Lebanon left without president

Lebanon’s parliament has failed to elect a president for the fourth and final time. It means Michel Aoun’s term ended on October 31 with a presidential vacuum.

A two-thirds majority vote would be needed to choose a successor, and a unanimous vote to install them.

The way Lebanon’s government is structured; a Maronite Christian occupies the position of president. Meanwhile, A Sunni Muslim acts as Prime Minister and a Shia Muslim as the Speaker of the Parliament.

The current government already operates in a limited capacity, having resigned after the May 15 parliamentary elections.

President Michel Aoun left Lebanon’s presidential palace Sunday, marking the end of his six-year term.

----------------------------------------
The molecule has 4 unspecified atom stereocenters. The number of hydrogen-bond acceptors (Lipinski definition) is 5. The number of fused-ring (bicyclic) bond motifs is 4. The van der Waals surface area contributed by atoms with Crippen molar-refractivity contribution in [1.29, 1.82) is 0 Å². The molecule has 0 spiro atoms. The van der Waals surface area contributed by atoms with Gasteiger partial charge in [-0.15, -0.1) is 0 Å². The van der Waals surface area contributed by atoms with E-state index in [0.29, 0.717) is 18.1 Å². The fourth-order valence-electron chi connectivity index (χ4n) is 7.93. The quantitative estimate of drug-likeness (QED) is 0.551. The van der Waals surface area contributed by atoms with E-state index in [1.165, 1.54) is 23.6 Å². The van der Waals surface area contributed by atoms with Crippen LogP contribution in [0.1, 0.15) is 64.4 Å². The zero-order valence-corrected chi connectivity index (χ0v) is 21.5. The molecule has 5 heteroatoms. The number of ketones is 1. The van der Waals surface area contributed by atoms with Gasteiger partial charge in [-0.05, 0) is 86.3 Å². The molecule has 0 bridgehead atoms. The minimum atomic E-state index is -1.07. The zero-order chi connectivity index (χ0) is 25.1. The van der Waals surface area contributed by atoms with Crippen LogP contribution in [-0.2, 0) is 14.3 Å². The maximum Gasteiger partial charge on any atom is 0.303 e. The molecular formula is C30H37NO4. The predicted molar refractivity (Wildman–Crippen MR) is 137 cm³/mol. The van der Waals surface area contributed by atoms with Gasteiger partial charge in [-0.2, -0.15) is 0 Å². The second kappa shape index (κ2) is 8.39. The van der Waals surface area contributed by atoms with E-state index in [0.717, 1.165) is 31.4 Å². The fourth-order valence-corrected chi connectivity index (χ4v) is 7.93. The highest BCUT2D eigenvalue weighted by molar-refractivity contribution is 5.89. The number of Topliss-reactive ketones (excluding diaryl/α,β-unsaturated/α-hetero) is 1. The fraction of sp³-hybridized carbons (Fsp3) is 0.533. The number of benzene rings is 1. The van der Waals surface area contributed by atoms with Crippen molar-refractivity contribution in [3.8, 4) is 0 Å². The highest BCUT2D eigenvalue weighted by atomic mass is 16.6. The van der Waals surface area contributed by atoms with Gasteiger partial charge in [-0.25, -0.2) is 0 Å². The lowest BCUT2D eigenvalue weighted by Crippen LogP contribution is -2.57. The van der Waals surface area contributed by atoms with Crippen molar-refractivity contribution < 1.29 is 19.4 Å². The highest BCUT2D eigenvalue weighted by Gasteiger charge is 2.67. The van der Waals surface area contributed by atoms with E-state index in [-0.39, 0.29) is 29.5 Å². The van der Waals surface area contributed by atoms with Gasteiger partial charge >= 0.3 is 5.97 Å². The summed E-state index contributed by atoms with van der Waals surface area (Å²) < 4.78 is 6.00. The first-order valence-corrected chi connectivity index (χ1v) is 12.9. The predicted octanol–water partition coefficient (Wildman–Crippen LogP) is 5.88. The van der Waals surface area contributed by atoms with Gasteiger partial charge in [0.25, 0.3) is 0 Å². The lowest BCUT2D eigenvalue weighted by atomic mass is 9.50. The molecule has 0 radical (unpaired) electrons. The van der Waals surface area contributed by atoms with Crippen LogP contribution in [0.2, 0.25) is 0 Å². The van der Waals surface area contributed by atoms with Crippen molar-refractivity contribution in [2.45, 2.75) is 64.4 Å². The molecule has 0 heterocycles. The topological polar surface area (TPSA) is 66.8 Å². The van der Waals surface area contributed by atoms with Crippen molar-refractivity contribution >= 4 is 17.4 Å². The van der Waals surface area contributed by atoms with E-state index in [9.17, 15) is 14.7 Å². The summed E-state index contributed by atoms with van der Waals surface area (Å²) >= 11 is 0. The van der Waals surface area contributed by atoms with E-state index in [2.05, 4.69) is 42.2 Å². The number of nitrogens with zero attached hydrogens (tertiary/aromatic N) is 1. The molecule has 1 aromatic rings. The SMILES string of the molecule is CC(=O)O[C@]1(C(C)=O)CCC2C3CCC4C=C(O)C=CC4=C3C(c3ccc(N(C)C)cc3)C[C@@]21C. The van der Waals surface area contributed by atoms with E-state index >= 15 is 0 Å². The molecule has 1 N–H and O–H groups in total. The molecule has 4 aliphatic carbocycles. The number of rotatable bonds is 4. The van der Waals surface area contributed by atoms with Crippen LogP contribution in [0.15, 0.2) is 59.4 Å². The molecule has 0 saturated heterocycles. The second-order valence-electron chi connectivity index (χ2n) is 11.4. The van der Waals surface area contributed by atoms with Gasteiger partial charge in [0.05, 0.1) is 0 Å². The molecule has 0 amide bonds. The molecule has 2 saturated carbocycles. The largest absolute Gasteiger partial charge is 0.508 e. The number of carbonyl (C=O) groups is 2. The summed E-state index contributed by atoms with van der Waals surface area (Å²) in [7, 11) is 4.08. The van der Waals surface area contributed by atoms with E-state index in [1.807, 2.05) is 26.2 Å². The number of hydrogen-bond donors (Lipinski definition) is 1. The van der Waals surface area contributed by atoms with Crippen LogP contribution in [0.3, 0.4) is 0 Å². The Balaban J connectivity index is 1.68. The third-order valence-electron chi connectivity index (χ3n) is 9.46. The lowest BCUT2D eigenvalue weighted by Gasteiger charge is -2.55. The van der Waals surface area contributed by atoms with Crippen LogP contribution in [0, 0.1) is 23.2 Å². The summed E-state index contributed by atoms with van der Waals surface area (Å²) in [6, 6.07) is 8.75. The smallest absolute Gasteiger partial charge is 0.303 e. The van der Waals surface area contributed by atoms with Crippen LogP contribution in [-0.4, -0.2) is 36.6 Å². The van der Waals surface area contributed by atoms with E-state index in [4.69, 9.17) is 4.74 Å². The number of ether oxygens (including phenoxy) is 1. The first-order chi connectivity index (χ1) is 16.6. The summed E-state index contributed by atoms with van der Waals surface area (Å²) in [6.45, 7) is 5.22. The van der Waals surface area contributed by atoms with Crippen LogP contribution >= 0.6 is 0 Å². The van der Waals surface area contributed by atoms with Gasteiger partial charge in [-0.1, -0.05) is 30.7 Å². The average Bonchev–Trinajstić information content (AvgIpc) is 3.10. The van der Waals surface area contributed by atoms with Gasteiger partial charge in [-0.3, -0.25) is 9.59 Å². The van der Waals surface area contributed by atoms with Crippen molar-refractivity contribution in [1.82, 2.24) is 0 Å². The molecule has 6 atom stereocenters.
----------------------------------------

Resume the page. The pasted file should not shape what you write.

“I leave a country that is robbed,” Aoun said, adding that all Lebanese were hurt by losing their life savings in local banks. He added that some politicians prevented the investigation into the port blast.

Aoun, who blamed his political rivals and others for the crisis except for members of his political party, later left the palace and headed to his residence in Beirut’s northern suburb of Rabieh.

Aoun’s biggest achievement came last week. He signed a U.S.-mediated maritime border agreement with Israel that Beirut hopes will lead to gas exploration in the Mediterranean.


Please enter your comment!
Please enter your name here

Latest Posts